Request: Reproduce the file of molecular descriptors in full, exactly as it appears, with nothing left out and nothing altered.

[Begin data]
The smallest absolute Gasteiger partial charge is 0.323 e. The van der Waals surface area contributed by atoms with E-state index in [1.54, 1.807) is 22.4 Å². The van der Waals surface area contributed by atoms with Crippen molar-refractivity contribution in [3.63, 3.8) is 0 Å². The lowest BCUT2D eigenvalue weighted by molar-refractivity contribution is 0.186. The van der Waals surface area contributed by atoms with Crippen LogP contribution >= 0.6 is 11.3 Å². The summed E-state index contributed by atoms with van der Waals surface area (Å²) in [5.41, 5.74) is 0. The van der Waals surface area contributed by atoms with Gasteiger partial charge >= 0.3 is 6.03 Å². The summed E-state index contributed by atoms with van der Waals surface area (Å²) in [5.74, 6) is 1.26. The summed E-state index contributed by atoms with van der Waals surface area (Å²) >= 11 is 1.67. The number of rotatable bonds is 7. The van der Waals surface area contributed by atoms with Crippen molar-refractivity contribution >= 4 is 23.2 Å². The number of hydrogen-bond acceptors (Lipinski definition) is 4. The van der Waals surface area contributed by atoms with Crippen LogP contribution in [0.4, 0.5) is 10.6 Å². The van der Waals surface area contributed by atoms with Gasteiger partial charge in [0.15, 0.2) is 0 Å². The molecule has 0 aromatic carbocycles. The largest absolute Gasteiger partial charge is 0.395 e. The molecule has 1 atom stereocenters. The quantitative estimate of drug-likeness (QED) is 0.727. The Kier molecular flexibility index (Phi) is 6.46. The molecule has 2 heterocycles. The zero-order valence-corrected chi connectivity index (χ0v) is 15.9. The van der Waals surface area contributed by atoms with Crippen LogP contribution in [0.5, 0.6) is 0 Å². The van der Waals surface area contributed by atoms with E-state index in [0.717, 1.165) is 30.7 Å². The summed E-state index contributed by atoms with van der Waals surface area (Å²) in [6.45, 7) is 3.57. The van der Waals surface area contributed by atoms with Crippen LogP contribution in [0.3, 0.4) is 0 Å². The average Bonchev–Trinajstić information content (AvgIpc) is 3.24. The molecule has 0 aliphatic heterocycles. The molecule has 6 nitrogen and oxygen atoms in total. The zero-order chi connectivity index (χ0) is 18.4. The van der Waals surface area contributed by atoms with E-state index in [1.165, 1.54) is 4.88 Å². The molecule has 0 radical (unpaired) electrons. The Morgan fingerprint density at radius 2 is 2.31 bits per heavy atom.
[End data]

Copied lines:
The smallest absolute Gasteiger partial charge is 0.323 e. The van der Waals surface area contributed by atoms with E-state index in [1.54, 1.807) is 22.4 Å². The van der Waals surface area contributed by atoms with Crippen molar-refractivity contribution in [3.63, 3.8) is 0 Å². The lowest BCUT2D eigenvalue weighted by molar-refractivity contribution is 0.186. The van der Waals surface area contributed by atoms with Crippen LogP contribution >= 0.6 is 11.3 Å². The summed E-state index contributed by atoms with van der Waals surface area (Å²) in [5.41, 5.74) is 0. The van der Waals surface area contributed by atoms with Gasteiger partial charge >= 0.3 is 6.03 Å². The summed E-state index contributed by atoms with van der Waals surface area (Å²) in [5.74, 6) is 1.26. The summed E-state index contributed by atoms with van der Waals surface area (Å²) >= 11 is 1.67. The number of rotatable bonds is 7. The van der Waals surface area contributed by atoms with Crippen molar-refractivity contribution >= 4 is 23.2 Å². The number of hydrogen-bond acceptors (Lipinski definition) is 4. The van der Waals surface area contributed by atoms with Crippen LogP contribution in [0.4, 0.5) is 10.6 Å². The van der Waals surface area contributed by atoms with Gasteiger partial charge in [0.15, 0.2) is 0 Å². The molecule has 0 aromatic carbocycles. The largest absolute Gasteiger partial charge is 0.395 e. The molecule has 1 atom stereocenters. The quantitative estimate of drug-likeness (QED) is 0.727. The Kier molecular flexibility index (Phi) is 6.46. The molecule has 2 heterocycles. The zero-order valence-corrected chi connectivity index (χ0v) is 15.9. The van der Waals surface area contributed by atoms with Crippen LogP contribution in [0.5, 0.6) is 0 Å². The van der Waals surface area contributed by atoms with E-state index in [0.717, 1.165) is 30.7 Å². The summed E-state index contributed by atoms with van der Waals surface area (Å²) in [6.45, 7) is 3.57. The van der Waals surface area contributed by atoms with Crippen LogP contribution in [0.3, 0.4) is 0 Å². The average Bonchev–Trinajstić information content (AvgIpc) is 3.24. The molecule has 0 aliphatic heterocycles. The molecule has 6 nitrogen and oxygen atoms in total. The zero-order chi connectivity index (χ0) is 18.4. The van der Waals surface area contributed by atoms with E-state index in [1.165, 1.54) is 4.88 Å². The molecule has 0 radical (unpaired) electrons. The Morgan fingerprint density at radius 2 is 2.31 bits per heavy atom.